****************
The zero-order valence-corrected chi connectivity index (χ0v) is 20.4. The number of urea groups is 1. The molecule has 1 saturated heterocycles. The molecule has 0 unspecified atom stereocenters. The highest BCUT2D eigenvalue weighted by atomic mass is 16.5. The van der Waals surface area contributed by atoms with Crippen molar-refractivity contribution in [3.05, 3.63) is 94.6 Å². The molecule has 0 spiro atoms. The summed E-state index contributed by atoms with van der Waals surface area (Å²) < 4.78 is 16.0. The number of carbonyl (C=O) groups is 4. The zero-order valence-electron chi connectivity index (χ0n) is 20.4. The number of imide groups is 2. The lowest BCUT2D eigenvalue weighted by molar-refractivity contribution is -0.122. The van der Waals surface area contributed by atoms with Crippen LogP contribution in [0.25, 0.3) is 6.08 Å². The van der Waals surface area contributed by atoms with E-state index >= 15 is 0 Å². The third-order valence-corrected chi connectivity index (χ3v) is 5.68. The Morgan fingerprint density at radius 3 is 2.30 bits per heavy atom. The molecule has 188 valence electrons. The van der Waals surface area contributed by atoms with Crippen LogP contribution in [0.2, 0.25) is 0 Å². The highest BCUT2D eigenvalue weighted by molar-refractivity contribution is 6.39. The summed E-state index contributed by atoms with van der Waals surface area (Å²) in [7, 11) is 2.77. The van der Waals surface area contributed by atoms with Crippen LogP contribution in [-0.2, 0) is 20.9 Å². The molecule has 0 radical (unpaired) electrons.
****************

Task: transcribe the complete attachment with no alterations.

The zero-order valence-corrected chi connectivity index (χ0v) is 20.4. The number of urea groups is 1. The molecule has 1 saturated heterocycles. The molecule has 0 unspecified atom stereocenters. The highest BCUT2D eigenvalue weighted by atomic mass is 16.5. The van der Waals surface area contributed by atoms with Crippen molar-refractivity contribution in [3.05, 3.63) is 94.6 Å². The molecule has 0 spiro atoms. The summed E-state index contributed by atoms with van der Waals surface area (Å²) < 4.78 is 16.0. The number of carbonyl (C=O) groups is 4. The zero-order valence-electron chi connectivity index (χ0n) is 20.4. The number of imide groups is 2. The lowest BCUT2D eigenvalue weighted by molar-refractivity contribution is -0.122. The van der Waals surface area contributed by atoms with Crippen LogP contribution in [0.25, 0.3) is 6.08 Å². The van der Waals surface area contributed by atoms with E-state index >= 15 is 0 Å². The third-order valence-corrected chi connectivity index (χ3v) is 5.68. The Morgan fingerprint density at radius 3 is 2.30 bits per heavy atom. The molecule has 188 valence electrons. The van der Waals surface area contributed by atoms with Crippen LogP contribution in [0.2, 0.25) is 0 Å². The highest BCUT2D eigenvalue weighted by molar-refractivity contribution is 6.39. The summed E-state index contributed by atoms with van der Waals surface area (Å²) in [7, 11) is 2.77. The van der Waals surface area contributed by atoms with Crippen LogP contribution in [-0.2, 0) is 20.9 Å². The molecule has 0 radical (unpaired) electrons.